Deeper Mixed LeaguesJair Jurrjens, RHP, Atlanta BravesJair Jurrjens
is a 22-year-old from Curacao who came over from Detroit in the Edgar Renteria
trade with Gorkys Hernandez
. He has two above average fastballs and a change up with good arm speed and sinking action. His command is also good and he has an athletic body. Jurrjens struggles with his curveball and his delivery is long. While he changes speeds well, he also leaves pitches up in the zone.
However, durability is his major concern, as he has a lot of effort at his finish and has already established an injury history. Jurrjens has a chance to be the number five starter for Atlanta this year, but because his opposing batting average is likely to hover around .290, it could be ugly times for those involved. He may actually provide some nice win upside now, but likely needs more time in the high minors to make his ratios acceptable.Brandon Jones, LF, Atlanta Braves
Plain and simple, if Brandon Jones
glove was where his bat currently is, he'd likely move up onto the first list, and possibly to the top of it for 2008. He's the complete package, with great bat speed, above average power and batting average ability. His power is also projectable and because of improved plate discipline, could continue to grow. While his speed is average, he has great base instincts, and has the ability to possibly steal 15-20 bases annually. While his arm is strong, he still has accuracy issues.
Left field is still up in the air in Atlanta next season, and while Matt Diaz
's bat is pretty special against lefties (and none too shabby against righties), and he has a better glove, there's no doubt that Jones is the Braves preference for the future. If Jones gets extended time there, he could be a Rookie of the Year darkhorse. As it stands now, he'll probably start the year off at Triple-A Richmond while Diaz starts in left for the Braves, though all it will take is a small slump by Diaz to give Jones a shot. Monitor very closely. If it turns out that the Braves carry Jones with the team to start the season, his value increases substantially, and he moves up into the top list.Chris Volstad, RHP, Florida MarlinsChris Volstad
was a 2005 first-rounder, and a tall one at that. Standing in at 6'7", Volstad's largest problem is that he gives up too many hits considering his above average stuff. He pitches to contact due to a below average change-up, mainly because of a failure to repeat his arm speed. He retooled his curveball to induce more grounders, which also tends to inflate the hit rate.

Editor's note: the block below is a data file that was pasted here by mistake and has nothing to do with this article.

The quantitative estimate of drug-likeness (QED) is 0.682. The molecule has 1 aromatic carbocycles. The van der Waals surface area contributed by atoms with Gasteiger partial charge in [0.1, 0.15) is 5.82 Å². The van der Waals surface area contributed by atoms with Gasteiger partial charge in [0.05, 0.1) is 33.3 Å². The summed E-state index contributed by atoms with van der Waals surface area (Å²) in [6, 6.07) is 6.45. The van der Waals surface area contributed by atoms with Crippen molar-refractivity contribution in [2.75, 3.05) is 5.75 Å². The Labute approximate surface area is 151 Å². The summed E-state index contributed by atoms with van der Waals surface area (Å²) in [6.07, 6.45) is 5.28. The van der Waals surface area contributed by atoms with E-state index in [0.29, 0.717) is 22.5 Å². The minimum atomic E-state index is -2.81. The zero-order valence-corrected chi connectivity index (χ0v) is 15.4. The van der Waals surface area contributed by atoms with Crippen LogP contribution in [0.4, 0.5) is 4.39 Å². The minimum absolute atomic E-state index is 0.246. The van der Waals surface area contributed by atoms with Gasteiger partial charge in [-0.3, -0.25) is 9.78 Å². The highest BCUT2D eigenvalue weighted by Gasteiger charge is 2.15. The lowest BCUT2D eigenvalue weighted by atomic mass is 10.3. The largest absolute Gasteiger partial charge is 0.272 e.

Because Volstad is known for his impeccable poise and ability to take in instruction, it stands to reason that he may learn to get around his high hit rate. His body is very projectable, and it's not like Florida's current pitching staff is reliable health-wise or quality-wise. But because he's so new to the upper levels, this could be some time away. He'll likely start 2008 at Double-A Carolina, and if he can start missing more bats, he'll likely see a mid-season call-up as a fifth starter. What that means, however, remains to be seen for this year.Carlos Carrasco, RHP, Philadelphia Phillies
An extremely projectable pitcher, Carlos Carrasco
has two electric fastballs, a 72-78 mph curve and the best change-up in the Phillies system. Impressive command and arm action, it stands to reason that because he can repeat his ¾ arm delivery that he should stay relatively injury free. One concern is that he does pitch with effort, which could wear him down early in games. He also struggled after his promotion, leading to command/hr rate woes as well as struggles with runners on base. However, he still projects as a power ground ball pitcher, and he is still quite young for how far he's progressed. The question that remains is will he be able to solve his inconsistency?
While it is unlikely that Carrasco is called up this season, there is a remote chance that he gets bullpen work down the stretch for a playoff run. Whether or not Philadelphia wants to toy with that inconsistency in pressure filled games remains to be seen. There is also the small chance that Adam Eaton
does not work out, and if Carrasco is dominating the Eastern League, he's given the opportunity. He could definitely move up this list, and has a bright future ahead of him as one of the best young arms in the game.